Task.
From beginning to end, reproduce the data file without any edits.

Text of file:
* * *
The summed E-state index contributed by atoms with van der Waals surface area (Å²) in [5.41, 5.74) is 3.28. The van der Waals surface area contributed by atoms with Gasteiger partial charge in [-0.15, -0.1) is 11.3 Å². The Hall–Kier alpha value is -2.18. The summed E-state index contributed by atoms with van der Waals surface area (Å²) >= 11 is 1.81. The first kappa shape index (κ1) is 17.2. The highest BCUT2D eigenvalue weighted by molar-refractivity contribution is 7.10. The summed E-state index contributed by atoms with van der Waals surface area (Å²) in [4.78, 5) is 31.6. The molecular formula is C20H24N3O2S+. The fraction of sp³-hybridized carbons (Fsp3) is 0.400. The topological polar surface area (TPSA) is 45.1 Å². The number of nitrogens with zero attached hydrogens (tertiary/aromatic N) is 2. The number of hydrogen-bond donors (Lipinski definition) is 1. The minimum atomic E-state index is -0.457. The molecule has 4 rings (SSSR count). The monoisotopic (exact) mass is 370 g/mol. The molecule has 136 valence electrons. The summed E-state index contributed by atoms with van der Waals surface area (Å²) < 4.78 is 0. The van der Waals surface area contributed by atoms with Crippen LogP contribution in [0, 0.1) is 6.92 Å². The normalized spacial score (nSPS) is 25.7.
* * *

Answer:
The summed E-state index contributed by atoms with van der Waals surface area (Å²) in [5.41, 5.74) is 3.28. The van der Waals surface area contributed by atoms with Gasteiger partial charge in [-0.15, -0.1) is 11.3 Å². The Hall–Kier alpha value is -2.18. The summed E-state index contributed by atoms with van der Waals surface area (Å²) >= 11 is 1.81. The first kappa shape index (κ1) is 17.2. The highest BCUT2D eigenvalue weighted by molar-refractivity contribution is 7.10. The summed E-state index contributed by atoms with van der Waals surface area (Å²) in [4.78, 5) is 31.6. The molecular formula is C20H24N3O2S+. The fraction of sp³-hybridized carbons (Fsp3) is 0.400. The topological polar surface area (TPSA) is 45.1 Å². The number of nitrogens with zero attached hydrogens (tertiary/aromatic N) is 2. The number of hydrogen-bond donors (Lipinski definition) is 1. The minimum atomic E-state index is -0.457. The molecule has 4 rings (SSSR count). The monoisotopic (exact) mass is 370 g/mol. The molecule has 136 valence electrons. The summed E-state index contributed by atoms with van der Waals surface area (Å²) < 4.78 is 0. The van der Waals surface area contributed by atoms with Crippen LogP contribution in [0, 0.1) is 6.92 Å². The normalized spacial score (nSPS) is 25.7.